Biophilia is the hypothesis that a love of plants and nature is not a learned trait, but rather a genetically-based affinity that evolved over the course of human evolution (Kellert & Wilson, 1993). We seek out nature – hikes, pets, house plants, etc. – because of an inborn attraction to external life. Empirical studies suggests that spending time in nature, or even within sight of nature, can be placative, reducing the physiological indicators of stress and facilitating physical and emotional wellbeing (Ulrich et al., 1991; Hartig et al., 2003; Yin, J. et al, 2020). There is currently very little research exploring biophilia in relation to autism - a developmental disability impacting how an individual processes the information around them and how they interact with the world (World Health Organisation, 2020). Autistic individuals are at increased risk of mental health disorders, particularly anxiety (Hollocks et al., 2018). Little is currently known about how or why biophilia may benefit the autistic population who can struggle with urban environments; with sensory sensitivities and challenges being characteristic of an autistic profile. While there is a small amount of literature investigating autism in relation to building design, sensory rooms and/or spaces, the wider literature of autism in relation to nature and its potential to impact anxiety has not been extensively explored.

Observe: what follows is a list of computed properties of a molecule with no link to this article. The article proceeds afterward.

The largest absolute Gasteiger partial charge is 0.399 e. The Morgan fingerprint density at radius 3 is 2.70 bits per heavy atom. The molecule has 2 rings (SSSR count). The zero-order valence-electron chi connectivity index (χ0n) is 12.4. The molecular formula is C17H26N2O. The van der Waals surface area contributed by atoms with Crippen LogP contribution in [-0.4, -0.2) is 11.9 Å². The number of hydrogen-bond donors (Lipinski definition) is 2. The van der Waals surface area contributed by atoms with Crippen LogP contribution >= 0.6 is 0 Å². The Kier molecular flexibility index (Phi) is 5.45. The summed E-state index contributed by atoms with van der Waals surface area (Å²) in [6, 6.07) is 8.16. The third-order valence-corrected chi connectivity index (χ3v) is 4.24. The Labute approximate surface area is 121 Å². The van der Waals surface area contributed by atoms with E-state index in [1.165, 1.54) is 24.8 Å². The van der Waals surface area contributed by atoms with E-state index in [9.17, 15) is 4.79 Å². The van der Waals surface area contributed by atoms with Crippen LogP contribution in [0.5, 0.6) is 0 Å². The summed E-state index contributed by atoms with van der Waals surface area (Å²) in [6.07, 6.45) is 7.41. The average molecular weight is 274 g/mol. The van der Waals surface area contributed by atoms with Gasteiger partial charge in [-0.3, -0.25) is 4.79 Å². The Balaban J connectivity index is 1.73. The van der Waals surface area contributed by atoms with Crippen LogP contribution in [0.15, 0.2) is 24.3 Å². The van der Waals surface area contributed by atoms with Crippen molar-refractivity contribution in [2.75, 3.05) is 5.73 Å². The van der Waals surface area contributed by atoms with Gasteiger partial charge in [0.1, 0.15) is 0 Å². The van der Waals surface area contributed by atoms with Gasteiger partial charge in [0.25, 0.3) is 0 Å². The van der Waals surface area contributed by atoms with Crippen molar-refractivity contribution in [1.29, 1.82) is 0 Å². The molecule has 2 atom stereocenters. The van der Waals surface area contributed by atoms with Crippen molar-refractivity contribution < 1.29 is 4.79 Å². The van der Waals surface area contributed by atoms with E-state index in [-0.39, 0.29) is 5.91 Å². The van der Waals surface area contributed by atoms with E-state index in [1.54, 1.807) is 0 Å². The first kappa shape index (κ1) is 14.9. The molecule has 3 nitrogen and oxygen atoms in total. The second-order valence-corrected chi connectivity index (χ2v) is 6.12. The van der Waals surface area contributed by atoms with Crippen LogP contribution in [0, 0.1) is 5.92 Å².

|Effective start/end date||1/10/23 → 30/09/26|